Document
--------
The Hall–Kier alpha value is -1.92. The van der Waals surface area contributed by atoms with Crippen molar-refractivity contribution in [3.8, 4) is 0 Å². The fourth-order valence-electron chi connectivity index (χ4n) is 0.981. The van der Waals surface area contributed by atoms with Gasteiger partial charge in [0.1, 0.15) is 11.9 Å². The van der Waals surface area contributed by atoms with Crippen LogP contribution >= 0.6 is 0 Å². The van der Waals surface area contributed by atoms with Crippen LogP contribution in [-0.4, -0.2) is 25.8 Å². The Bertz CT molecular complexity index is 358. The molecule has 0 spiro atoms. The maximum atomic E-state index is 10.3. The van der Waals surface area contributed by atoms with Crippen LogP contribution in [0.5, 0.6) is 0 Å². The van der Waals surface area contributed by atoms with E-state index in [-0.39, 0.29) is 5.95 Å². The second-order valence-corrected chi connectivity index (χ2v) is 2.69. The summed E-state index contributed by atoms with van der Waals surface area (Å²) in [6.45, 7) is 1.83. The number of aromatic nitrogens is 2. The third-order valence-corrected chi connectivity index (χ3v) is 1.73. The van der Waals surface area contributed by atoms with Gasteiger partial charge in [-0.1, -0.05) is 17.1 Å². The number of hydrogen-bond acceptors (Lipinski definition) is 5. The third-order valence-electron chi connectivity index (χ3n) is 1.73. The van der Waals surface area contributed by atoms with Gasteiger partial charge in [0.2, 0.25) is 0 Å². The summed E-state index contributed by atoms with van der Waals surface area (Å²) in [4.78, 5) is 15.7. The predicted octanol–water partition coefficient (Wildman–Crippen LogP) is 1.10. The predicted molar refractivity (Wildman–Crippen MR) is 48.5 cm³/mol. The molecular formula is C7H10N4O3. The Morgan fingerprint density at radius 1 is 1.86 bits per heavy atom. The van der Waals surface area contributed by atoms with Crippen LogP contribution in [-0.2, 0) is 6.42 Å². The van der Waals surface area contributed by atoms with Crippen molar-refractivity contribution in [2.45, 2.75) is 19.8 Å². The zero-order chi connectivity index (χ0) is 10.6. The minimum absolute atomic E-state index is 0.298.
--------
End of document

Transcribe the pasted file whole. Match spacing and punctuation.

The Hall–Kier alpha value is -1.92. The van der Waals surface area contributed by atoms with Crippen molar-refractivity contribution in [3.8, 4) is 0 Å². The fourth-order valence-electron chi connectivity index (χ4n) is 0.981. The van der Waals surface area contributed by atoms with Gasteiger partial charge in [0.1, 0.15) is 11.9 Å². The van der Waals surface area contributed by atoms with Crippen LogP contribution >= 0.6 is 0 Å². The van der Waals surface area contributed by atoms with Crippen LogP contribution in [-0.4, -0.2) is 25.8 Å². The Bertz CT molecular complexity index is 358. The molecule has 0 spiro atoms. The maximum atomic E-state index is 10.3. The van der Waals surface area contributed by atoms with Crippen LogP contribution in [0.5, 0.6) is 0 Å². The van der Waals surface area contributed by atoms with E-state index in [-0.39, 0.29) is 5.95 Å². The second-order valence-corrected chi connectivity index (χ2v) is 2.69. The summed E-state index contributed by atoms with van der Waals surface area (Å²) in [6.45, 7) is 1.83. The number of aromatic nitrogens is 2. The third-order valence-corrected chi connectivity index (χ3v) is 1.73. The van der Waals surface area contributed by atoms with Gasteiger partial charge in [-0.1, -0.05) is 17.1 Å². The number of hydrogen-bond acceptors (Lipinski definition) is 5. The third-order valence-electron chi connectivity index (χ3n) is 1.73. The van der Waals surface area contributed by atoms with Gasteiger partial charge in [0.2, 0.25) is 0 Å². The summed E-state index contributed by atoms with van der Waals surface area (Å²) in [4.78, 5) is 15.7. The predicted octanol–water partition coefficient (Wildman–Crippen LogP) is 1.10. The predicted molar refractivity (Wildman–Crippen MR) is 48.5 cm³/mol. The molecular formula is C7H10N4O3. The Morgan fingerprint density at radius 1 is 1.86 bits per heavy atom. The van der Waals surface area contributed by atoms with Crippen LogP contribution in [-0.2, 0) is 6.42 Å². The van der Waals surface area contributed by atoms with Crippen molar-refractivity contribution in [2.45, 2.75) is 19.8 Å². The zero-order chi connectivity index (χ0) is 10.6. The minimum absolute atomic E-state index is 0.298.